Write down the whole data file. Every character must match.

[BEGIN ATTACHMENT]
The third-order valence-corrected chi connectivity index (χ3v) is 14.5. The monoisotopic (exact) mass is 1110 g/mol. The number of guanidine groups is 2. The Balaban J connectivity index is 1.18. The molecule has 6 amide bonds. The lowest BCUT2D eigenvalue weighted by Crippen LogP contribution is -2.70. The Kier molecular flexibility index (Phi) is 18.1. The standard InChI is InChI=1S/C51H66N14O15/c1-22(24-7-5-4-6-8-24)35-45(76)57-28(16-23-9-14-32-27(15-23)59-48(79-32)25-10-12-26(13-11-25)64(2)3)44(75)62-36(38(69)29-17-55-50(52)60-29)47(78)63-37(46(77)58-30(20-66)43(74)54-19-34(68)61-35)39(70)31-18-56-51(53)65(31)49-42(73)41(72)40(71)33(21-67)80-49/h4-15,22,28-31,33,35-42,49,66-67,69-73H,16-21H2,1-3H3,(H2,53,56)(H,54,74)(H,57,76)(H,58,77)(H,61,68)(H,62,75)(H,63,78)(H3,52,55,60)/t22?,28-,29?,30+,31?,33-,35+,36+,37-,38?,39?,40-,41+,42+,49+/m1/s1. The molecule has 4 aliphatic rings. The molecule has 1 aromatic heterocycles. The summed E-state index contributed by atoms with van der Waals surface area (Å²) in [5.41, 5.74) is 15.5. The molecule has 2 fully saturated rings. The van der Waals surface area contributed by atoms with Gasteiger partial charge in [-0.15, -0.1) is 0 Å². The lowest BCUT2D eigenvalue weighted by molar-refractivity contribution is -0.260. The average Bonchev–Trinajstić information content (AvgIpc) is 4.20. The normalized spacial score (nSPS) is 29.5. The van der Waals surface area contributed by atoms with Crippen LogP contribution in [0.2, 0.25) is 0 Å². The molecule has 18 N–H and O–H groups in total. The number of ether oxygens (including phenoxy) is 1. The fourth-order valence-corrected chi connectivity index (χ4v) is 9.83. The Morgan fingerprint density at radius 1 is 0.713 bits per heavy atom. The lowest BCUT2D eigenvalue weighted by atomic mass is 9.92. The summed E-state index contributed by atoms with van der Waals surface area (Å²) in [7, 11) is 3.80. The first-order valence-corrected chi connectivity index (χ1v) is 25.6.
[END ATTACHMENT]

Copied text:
The third-order valence-corrected chi connectivity index (χ3v) is 14.5. The monoisotopic (exact) mass is 1110 g/mol. The number of guanidine groups is 2. The Balaban J connectivity index is 1.18. The molecule has 6 amide bonds. The lowest BCUT2D eigenvalue weighted by Crippen LogP contribution is -2.70. The Kier molecular flexibility index (Phi) is 18.1. The standard InChI is InChI=1S/C51H66N14O15/c1-22(24-7-5-4-6-8-24)35-45(76)57-28(16-23-9-14-32-27(15-23)59-48(79-32)25-10-12-26(13-11-25)64(2)3)44(75)62-36(38(69)29-17-55-50(52)60-29)47(78)63-37(46(77)58-30(20-66)43(74)54-19-34(68)61-35)39(70)31-18-56-51(53)65(31)49-42(73)41(72)40(71)33(21-67)80-49/h4-15,22,28-31,33,35-42,49,66-67,69-73H,16-21H2,1-3H3,(H2,53,56)(H,54,74)(H,57,76)(H,58,77)(H,61,68)(H,62,75)(H,63,78)(H3,52,55,60)/t22?,28-,29?,30+,31?,33-,35+,36+,37-,38?,39?,40-,41+,42+,49+/m1/s1. The molecule has 4 aliphatic rings. The molecule has 1 aromatic heterocycles. The summed E-state index contributed by atoms with van der Waals surface area (Å²) in [5.41, 5.74) is 15.5. The molecule has 2 fully saturated rings. The van der Waals surface area contributed by atoms with Gasteiger partial charge in [-0.15, -0.1) is 0 Å². The lowest BCUT2D eigenvalue weighted by molar-refractivity contribution is -0.260. The average Bonchev–Trinajstić information content (AvgIpc) is 4.20. The normalized spacial score (nSPS) is 29.5. The van der Waals surface area contributed by atoms with Crippen LogP contribution in [0.2, 0.25) is 0 Å². The molecule has 18 N–H and O–H groups in total. The number of ether oxygens (including phenoxy) is 1. The fourth-order valence-corrected chi connectivity index (χ4v) is 9.83. The Morgan fingerprint density at radius 1 is 0.713 bits per heavy atom. The lowest BCUT2D eigenvalue weighted by atomic mass is 9.92. The summed E-state index contributed by atoms with van der Waals surface area (Å²) in [7, 11) is 3.80. The first-order valence-corrected chi connectivity index (χ1v) is 25.6.